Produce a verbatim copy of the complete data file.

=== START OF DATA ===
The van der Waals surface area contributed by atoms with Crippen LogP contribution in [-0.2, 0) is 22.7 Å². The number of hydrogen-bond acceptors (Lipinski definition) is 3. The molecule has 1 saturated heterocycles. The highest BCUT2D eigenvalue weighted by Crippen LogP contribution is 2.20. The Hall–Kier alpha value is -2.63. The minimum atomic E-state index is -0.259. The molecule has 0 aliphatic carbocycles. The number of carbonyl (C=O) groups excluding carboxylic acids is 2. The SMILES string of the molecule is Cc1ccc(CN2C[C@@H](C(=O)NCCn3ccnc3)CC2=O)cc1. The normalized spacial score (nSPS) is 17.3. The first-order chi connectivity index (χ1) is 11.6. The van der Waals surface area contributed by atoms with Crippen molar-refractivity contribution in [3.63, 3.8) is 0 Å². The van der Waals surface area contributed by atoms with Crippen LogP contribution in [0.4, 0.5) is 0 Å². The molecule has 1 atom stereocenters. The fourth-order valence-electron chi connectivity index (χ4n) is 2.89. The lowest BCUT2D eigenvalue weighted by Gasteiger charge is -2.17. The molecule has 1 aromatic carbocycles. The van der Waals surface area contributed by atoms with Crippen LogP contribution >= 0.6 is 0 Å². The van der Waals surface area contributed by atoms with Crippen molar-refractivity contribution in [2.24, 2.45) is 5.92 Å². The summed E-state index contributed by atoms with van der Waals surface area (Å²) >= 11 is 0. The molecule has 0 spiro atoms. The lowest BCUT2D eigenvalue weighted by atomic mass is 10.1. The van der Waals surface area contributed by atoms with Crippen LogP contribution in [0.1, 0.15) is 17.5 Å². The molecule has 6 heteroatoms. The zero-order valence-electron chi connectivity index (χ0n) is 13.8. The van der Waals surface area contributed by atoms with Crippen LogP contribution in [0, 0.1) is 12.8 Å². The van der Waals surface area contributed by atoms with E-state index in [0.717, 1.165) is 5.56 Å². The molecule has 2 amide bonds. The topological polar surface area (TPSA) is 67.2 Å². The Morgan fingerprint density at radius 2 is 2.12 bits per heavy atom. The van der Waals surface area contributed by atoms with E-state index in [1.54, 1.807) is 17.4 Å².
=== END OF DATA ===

The van der Waals surface area contributed by atoms with Crippen LogP contribution in [-0.2, 0) is 22.7 Å². The number of hydrogen-bond acceptors (Lipinski definition) is 3. The molecule has 1 saturated heterocycles. The highest BCUT2D eigenvalue weighted by Crippen LogP contribution is 2.20. The Hall–Kier alpha value is -2.63. The minimum atomic E-state index is -0.259. The molecule has 0 aliphatic carbocycles. The number of carbonyl (C=O) groups excluding carboxylic acids is 2. The SMILES string of the molecule is Cc1ccc(CN2C[C@@H](C(=O)NCCn3ccnc3)CC2=O)cc1. The normalized spacial score (nSPS) is 17.3. The first-order chi connectivity index (χ1) is 11.6. The van der Waals surface area contributed by atoms with Crippen molar-refractivity contribution in [3.63, 3.8) is 0 Å². The van der Waals surface area contributed by atoms with Crippen LogP contribution in [0.4, 0.5) is 0 Å². The molecule has 1 atom stereocenters. The fourth-order valence-electron chi connectivity index (χ4n) is 2.89. The lowest BCUT2D eigenvalue weighted by Gasteiger charge is -2.17. The molecule has 1 aromatic carbocycles. The van der Waals surface area contributed by atoms with Crippen LogP contribution >= 0.6 is 0 Å². The van der Waals surface area contributed by atoms with Crippen molar-refractivity contribution in [2.24, 2.45) is 5.92 Å². The summed E-state index contributed by atoms with van der Waals surface area (Å²) >= 11 is 0. The molecule has 0 spiro atoms. The lowest BCUT2D eigenvalue weighted by atomic mass is 10.1. The van der Waals surface area contributed by atoms with Crippen LogP contribution in [0.1, 0.15) is 17.5 Å². The molecule has 6 heteroatoms. The zero-order valence-electron chi connectivity index (χ0n) is 13.8. The van der Waals surface area contributed by atoms with Crippen LogP contribution in [0, 0.1) is 12.8 Å². The van der Waals surface area contributed by atoms with E-state index in [0.717, 1.165) is 5.56 Å². The molecule has 2 amide bonds. The topological polar surface area (TPSA) is 67.2 Å². The Morgan fingerprint density at radius 2 is 2.12 bits per heavy atom. The van der Waals surface area contributed by atoms with E-state index in [1.54, 1.807) is 17.4 Å².